It’s difficult to think of another piece of software which has enjoyed the longevity of the electronic spreadsheet. The tool, specifically Excel, has been a steady companion for AccountingWEB members.

The spreadsheet’s enduring popularity hasn’t come without controversy: it has been under sustained PR assault for as long as I can recall. The criticism seems to stem from a reasonable source: the never-ending stream of spreadsheet errors which have caused all manner of calamity.

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Authors, are you ready for GDPR?

Excellent summary post from the Authors Guild about GDPR and the effect for authors selling into the EU.

WHAT IS GDPR?

In 2016, the European Union adopted its new General Data Protection Regulation (GDPR), which will take effect on May 25, 2018. The regulation, which aims to strengthen EU citizens’ rights to protect their personal data, may seem inconsequential to anyone outside the EU. However, it will change the face of data privacy and protection around the world and will require almost immediate action from anyone who gathers any personal information, including email or IP addresses, from EU citizens, regardless of where the collector of the personal information is located. Starting May 25, anyone who collect any such information, including through the use of cookies, will have to obtain explicit permission from EU citizens to use the data and explain in clear, unambiguous language exactly how it will be used. Violations of this regulation can be extremely costly and can incur millions in fines.

HOW DOES GDPR AFFECT AUTHORS?

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Your HMRC wants YOU….?

 

 

Many taxpayers have been receiving this email alert from HMRC :


You’ve got a new message from HMRC

Dear XXXXX

You have a new message from HMRC about Self Assessment.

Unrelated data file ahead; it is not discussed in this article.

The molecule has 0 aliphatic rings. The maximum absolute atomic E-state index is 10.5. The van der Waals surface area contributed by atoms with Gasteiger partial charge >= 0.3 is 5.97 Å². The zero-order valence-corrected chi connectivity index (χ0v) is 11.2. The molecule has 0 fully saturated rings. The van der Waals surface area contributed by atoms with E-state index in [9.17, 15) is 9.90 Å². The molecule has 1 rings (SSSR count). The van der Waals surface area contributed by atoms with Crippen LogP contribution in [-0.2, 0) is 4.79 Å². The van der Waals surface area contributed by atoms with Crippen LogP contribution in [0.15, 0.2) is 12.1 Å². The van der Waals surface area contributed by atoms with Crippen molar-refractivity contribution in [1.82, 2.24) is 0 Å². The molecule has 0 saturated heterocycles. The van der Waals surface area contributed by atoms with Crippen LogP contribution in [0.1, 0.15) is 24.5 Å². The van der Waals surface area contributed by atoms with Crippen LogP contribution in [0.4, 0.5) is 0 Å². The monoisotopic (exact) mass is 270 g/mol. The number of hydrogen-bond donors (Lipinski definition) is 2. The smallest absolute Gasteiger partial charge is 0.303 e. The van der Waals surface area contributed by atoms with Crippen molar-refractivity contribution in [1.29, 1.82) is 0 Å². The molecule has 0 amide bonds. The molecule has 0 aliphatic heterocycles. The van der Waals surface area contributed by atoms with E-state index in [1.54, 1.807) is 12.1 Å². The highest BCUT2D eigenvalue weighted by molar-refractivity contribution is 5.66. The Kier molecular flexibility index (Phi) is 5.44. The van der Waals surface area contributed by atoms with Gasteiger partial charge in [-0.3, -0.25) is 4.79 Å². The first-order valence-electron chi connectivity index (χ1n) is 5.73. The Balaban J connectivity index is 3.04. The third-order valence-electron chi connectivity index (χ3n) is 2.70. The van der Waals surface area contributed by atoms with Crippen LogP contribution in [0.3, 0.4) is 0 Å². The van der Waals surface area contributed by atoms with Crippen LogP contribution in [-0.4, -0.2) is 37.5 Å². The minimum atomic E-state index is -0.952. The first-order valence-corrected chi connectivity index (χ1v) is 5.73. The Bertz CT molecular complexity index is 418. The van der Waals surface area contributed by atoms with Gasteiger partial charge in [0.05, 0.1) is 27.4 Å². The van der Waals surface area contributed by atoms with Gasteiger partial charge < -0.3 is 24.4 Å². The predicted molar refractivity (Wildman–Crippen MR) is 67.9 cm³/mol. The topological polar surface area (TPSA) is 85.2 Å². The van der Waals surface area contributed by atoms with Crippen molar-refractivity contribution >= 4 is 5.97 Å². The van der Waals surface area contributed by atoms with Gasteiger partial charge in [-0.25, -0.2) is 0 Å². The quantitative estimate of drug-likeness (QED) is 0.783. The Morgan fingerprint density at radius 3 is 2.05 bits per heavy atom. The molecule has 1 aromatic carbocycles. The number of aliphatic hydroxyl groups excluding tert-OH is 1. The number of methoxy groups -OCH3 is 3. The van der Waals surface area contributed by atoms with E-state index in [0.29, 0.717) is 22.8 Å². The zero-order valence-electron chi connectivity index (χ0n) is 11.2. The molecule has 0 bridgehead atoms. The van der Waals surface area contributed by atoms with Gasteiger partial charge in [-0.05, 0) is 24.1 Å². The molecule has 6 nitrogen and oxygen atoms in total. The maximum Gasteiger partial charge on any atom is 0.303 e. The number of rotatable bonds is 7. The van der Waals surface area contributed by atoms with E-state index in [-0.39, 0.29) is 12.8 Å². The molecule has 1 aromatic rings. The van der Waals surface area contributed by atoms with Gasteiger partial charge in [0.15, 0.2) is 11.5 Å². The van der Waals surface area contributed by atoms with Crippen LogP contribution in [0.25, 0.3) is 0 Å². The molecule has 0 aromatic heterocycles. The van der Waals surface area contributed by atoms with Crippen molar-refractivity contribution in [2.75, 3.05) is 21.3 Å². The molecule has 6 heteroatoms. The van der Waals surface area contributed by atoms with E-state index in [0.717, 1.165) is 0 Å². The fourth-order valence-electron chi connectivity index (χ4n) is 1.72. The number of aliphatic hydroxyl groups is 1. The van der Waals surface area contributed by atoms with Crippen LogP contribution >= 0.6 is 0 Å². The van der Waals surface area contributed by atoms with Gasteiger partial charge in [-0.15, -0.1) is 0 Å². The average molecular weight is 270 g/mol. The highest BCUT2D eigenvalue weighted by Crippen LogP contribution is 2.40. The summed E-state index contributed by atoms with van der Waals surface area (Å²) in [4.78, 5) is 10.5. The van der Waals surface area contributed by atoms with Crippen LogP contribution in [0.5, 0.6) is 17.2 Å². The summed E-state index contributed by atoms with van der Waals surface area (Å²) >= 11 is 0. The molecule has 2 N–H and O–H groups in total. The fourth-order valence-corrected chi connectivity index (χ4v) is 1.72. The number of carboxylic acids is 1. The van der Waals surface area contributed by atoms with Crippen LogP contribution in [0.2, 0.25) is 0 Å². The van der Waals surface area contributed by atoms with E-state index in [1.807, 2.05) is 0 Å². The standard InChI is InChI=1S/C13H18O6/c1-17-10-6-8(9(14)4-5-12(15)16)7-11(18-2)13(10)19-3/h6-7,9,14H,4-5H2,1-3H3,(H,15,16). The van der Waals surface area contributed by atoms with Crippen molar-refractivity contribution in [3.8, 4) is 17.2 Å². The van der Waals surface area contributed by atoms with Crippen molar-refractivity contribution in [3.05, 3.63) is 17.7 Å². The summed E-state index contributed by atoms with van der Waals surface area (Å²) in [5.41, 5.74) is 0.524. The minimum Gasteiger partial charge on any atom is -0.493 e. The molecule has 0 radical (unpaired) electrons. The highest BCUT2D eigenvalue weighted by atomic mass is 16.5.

To view it, sign in to your HMRC online account.

For security reasons, we have not included a link with this email.

Why you got this email

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New rates for National Minimum Wage

National Minimum Wage and National Living Wage rates

The hourly rate for the minimum wage depends on your age and whether you’re an apprentice.

You must be at least:

  • school leaving age to get the National Minimum Wage
  • aged 25 to get the National Living Wage – the minimum wage will still apply for workers aged 24 and under.

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Were you one of the 10.7 million?

From the Institute of Chartered Accountants in England and Wales (ICAEW) – Tax News (my highlights) :

The number of self assessment (SA) tax returns filed by the 31 January 2018 deadline for 2017 returns has once again reached a new high. 10.7 million taxpayers submitted their return on time and 9.9 million of these were filed online. For those interested in statistics, this means that more than 92.5% of total returns were completed online. And of course it does also mean that over half a million tax returns remain unfiled.